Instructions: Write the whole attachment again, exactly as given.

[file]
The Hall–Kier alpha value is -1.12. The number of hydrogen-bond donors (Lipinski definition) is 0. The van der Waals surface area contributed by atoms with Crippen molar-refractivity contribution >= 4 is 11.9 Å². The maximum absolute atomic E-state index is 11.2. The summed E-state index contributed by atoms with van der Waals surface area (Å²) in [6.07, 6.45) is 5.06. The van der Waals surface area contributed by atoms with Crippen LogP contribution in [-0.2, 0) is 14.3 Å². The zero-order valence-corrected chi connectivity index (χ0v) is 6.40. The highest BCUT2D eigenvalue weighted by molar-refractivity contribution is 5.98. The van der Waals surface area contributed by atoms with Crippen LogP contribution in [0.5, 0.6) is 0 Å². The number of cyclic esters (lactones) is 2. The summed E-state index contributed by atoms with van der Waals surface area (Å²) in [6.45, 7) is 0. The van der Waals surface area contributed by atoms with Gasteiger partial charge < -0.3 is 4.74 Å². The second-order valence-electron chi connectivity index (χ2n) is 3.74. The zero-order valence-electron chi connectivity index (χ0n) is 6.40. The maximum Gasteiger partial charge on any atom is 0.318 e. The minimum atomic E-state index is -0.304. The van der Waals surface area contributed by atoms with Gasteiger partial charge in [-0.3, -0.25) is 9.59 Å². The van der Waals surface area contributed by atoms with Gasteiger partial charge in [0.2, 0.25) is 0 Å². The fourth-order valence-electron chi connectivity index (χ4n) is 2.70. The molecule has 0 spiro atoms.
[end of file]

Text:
The Hall–Kier alpha value is -1.12. The number of hydrogen-bond donors (Lipinski definition) is 0. The van der Waals surface area contributed by atoms with Crippen molar-refractivity contribution >= 4 is 11.9 Å². The maximum absolute atomic E-state index is 11.2. The summed E-state index contributed by atoms with van der Waals surface area (Å²) in [6.07, 6.45) is 5.06. The van der Waals surface area contributed by atoms with Crippen LogP contribution in [-0.2, 0) is 14.3 Å². The zero-order valence-corrected chi connectivity index (χ0v) is 6.40. The highest BCUT2D eigenvalue weighted by molar-refractivity contribution is 5.98. The van der Waals surface area contributed by atoms with Crippen LogP contribution in [0.5, 0.6) is 0 Å². The number of cyclic esters (lactones) is 2. The summed E-state index contributed by atoms with van der Waals surface area (Å²) in [6.45, 7) is 0. The van der Waals surface area contributed by atoms with Gasteiger partial charge < -0.3 is 4.74 Å². The second-order valence-electron chi connectivity index (χ2n) is 3.74. The zero-order valence-electron chi connectivity index (χ0n) is 6.40. The maximum Gasteiger partial charge on any atom is 0.318 e. The minimum atomic E-state index is -0.304. The van der Waals surface area contributed by atoms with Gasteiger partial charge in [-0.3, -0.25) is 9.59 Å². The van der Waals surface area contributed by atoms with Gasteiger partial charge in [0.2, 0.25) is 0 Å². The fourth-order valence-electron chi connectivity index (χ4n) is 2.70. The molecule has 0 spiro atoms.